Overshadowed by the NCAA hoops tournament and the start of baseball season was a federal-agency decision that will go a long way toward imploding a sports fraud more complicated and enduring than Lance Armstrong — the amateurism myth in college sports.
A ruling last week by National Labor Relations Board regional director Peter Sung Ohr legitimized the bid of Northwestern University football players to create a union when he agreed that athletes are employees, not merely students, who have the right to organize.
Northwestern officials harrumphed that they disagreed and would appeal; the NCAA, which is not a party to the case but has a huge interest in the outcome, warned of Old Testament-style plagues, and mouth-breathers such as Sen. Lamar Alexander (R-Confederacy) went all Foghorn Leghorn.
“Imagine a university’s basketball players striking before a Sweet Sixteen game demanding shorter practices, bigger dorm rooms, better food, and no classes before 11 a.m.,” Alexander said. “This is an absurd decision that will destroy intercollegiate athletics as we know it.”
Alexander fell just short of quoting Leghorn: “This is the most unheard-of thing I ever heard of.”
Beyond the cartoonish bloviation, he did get close to the truth: The ruling could advance the chain of events that will result in the formal professionalization of big-time college athletics, instead of de facto pro, as it stands now.
Alexander and most critics leaped to stereotypes about unions in an attempt to demonize the varmints who came up with the idea, conveniently avoiding the fact that a key part of Ohr’s decision says athletic scholarships constitute pay for what are usually 50-hour-per-week jobs that are kept or lost at the annual discretion of the head coach, not academic standing.
That sounds to me, and most mammalian bipeds operating beyond their medulla oblongatas, like a job. There’s no arguing around it.
A point misunderstood by the status-quo crowd is that unionizing is some college kid’s idea of a perfect solution. It is but one potential outcome, not necessarily the best or only way. What the ruling opens up is a means, still years off by any forecast, to a negotiated solution that provides proper compensation and benefits for full-time players while still leaving the NCAA with some semblance of organizational control.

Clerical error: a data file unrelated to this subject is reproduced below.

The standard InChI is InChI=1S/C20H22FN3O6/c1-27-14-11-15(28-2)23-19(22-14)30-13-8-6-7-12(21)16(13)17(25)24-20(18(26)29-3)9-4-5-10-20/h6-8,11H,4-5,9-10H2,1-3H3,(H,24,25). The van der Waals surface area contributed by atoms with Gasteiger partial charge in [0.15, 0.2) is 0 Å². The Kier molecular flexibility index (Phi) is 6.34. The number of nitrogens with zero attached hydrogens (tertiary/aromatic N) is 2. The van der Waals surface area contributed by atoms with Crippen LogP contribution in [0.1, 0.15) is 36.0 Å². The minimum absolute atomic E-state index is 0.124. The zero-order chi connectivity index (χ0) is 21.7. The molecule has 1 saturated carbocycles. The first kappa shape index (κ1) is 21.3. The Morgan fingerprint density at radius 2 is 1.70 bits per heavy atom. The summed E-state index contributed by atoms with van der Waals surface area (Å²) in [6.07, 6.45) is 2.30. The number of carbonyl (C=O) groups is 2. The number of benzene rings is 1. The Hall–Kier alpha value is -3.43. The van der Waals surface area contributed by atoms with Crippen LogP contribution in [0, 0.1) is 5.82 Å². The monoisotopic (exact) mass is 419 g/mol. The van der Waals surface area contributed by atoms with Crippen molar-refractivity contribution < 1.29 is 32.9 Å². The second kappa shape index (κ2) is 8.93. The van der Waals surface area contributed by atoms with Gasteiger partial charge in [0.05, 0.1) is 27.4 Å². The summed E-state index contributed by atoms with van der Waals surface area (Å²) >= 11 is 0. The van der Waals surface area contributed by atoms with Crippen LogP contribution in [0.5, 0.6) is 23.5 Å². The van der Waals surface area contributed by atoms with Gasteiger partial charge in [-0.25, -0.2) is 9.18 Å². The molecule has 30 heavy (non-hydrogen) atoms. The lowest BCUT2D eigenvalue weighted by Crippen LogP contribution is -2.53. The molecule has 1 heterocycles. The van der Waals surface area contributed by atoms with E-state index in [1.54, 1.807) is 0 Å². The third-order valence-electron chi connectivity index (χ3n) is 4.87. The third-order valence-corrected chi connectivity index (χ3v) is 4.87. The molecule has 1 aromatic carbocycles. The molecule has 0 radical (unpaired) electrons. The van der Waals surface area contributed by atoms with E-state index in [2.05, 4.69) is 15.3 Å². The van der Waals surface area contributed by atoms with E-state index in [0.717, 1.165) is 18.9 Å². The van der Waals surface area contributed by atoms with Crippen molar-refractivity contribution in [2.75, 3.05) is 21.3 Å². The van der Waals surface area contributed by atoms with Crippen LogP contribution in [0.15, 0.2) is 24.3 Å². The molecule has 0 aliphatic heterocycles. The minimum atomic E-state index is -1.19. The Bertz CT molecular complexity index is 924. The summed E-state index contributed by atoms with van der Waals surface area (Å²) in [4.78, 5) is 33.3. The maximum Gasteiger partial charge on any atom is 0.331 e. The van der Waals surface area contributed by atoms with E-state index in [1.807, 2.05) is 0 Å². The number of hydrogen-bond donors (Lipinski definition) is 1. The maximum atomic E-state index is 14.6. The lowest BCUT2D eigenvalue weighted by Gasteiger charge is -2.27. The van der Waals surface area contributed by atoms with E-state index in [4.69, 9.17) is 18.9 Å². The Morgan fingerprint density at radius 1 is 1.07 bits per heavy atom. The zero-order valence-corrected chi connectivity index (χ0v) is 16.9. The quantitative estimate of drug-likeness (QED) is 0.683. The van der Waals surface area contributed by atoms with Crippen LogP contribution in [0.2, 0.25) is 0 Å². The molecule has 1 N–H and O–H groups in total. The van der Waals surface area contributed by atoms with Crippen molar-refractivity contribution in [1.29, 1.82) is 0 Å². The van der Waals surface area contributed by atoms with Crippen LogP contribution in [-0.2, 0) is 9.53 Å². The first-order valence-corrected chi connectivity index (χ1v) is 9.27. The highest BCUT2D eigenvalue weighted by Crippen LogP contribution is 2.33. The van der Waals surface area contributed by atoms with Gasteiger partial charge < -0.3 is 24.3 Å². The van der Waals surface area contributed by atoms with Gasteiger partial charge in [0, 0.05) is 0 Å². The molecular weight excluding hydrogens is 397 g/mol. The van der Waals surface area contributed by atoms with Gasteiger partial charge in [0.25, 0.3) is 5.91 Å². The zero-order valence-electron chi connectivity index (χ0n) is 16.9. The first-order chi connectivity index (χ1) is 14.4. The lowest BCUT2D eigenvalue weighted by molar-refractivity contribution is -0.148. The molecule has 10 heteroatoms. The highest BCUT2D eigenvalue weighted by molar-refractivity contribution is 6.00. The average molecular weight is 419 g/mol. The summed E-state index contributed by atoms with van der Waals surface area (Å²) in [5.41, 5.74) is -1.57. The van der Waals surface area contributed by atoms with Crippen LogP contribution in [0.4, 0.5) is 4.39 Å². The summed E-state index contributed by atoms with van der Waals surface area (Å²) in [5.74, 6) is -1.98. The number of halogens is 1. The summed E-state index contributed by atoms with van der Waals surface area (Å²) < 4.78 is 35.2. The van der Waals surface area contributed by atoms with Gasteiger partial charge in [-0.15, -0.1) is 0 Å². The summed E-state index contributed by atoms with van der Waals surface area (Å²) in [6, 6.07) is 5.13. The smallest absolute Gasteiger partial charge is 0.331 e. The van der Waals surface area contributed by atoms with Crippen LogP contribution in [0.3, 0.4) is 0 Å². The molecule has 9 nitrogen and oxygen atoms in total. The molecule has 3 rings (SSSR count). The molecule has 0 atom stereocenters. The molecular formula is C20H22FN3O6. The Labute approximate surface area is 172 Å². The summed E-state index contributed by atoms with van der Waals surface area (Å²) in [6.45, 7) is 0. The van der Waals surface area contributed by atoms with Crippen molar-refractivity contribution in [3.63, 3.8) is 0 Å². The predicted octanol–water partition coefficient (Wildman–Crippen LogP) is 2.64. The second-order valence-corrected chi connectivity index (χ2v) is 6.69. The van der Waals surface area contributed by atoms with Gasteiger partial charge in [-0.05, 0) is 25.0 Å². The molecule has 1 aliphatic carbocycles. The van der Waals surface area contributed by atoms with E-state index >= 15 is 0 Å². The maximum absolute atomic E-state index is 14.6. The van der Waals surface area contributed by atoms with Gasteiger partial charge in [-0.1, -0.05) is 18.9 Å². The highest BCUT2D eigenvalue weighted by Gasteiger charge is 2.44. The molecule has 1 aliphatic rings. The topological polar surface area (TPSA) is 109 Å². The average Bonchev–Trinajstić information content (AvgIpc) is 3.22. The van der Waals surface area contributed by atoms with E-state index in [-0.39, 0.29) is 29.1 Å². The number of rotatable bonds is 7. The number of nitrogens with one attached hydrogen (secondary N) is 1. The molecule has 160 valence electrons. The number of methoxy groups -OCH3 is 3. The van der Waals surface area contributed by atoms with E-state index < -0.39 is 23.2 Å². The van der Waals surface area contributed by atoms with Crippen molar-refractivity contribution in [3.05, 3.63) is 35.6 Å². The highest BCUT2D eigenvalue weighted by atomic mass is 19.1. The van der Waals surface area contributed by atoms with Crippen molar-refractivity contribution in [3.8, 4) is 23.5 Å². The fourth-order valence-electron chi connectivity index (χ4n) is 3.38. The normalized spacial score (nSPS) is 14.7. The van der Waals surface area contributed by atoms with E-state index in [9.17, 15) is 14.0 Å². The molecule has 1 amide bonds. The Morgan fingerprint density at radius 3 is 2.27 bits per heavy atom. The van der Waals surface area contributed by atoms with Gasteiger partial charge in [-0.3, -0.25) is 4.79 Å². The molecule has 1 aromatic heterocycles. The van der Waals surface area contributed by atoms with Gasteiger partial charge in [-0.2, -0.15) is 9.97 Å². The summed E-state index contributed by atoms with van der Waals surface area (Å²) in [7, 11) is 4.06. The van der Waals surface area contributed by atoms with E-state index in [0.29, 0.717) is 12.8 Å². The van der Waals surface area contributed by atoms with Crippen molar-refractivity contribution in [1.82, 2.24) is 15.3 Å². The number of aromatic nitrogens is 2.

What that looks like remains to be seen, but John Infante, a former college administrator who works for athleticsscholarships.net, has the best sense of a way forward short of annihilation by litigation. A portion of his blog post:
” . . . the ruling, much of its rationale, and other ongoing attacks on the NCAA are helping to make the NCAA’s position untenable. But not the position of amateurism and education as compensation. And not the position of commercial athletics on college campuses. What the NCAA is being forced to abandon is the assertion that it can straddle the fence between both those positions.
“On the one hand, the NCAA is technically a private, non-profit corporation governed by its members . . . On the other hand, the arguments for the NCAA’s status as a state actor or public institution are still strong. The NCAA receives a large public subsidy in the form of tax-exempt status. Many of its members are public universities, arms of state governments.
“Most athletic departments are subsidized, in many cases heavily so, by institutions which depend on state or federal aid for revenue. And in almost every other country in the world, one of the NCAA’s primary functions, preparing Olympic or national team athletes, is funded and overseen by the government.
“Broadly speaking, the current legal assault on the NCAA system demands that it abandon pretenses of being a regulatory agency or charity and operate as a better corporate citizen.”
Rather than railing against athletes who have been backed into a corner in pursuit of their fair share of NCAA sports’ enormous wealth, college sports should reform itself legally into what it really is — a for-profit entertainment corporation that organizes national rules, logistics and business so that their employees, the athletes, are fairly compensated while providing universities sufficient revenues to sustain non-revenue sports.
Such reforms will be difficult, and fraught with unintended consequences. To which I say: So what?
If Nick Saban, Mike Krzyzewski and their brethren have to take million-dollar haircuts; if some schools have to drop down in athletic class; if the remaining big-time schools have to adopt more liberal revenue sharing to assure the survival of the many; if schools have to make academic progress of scholarship athletes optional instead of mandatory; then make it so.
If the NCAA does not undertake profound reforms for itself, the courts and Congress will, then everything becomes a chaotic, unwieldy, dysfunctional mess. For years.
Ohr’s ruling is not final. It is subject to NLRB appeal and perhaps argued in federal court. But it is a substantive repudiation of the status quo, and further evidence that the hypocrisy of college sports is going to end.
It’s up to the NCAA to decide whether it likes its current position on cliff’s edge, affixed only by fingernails, or would like to negotiate for a hand up.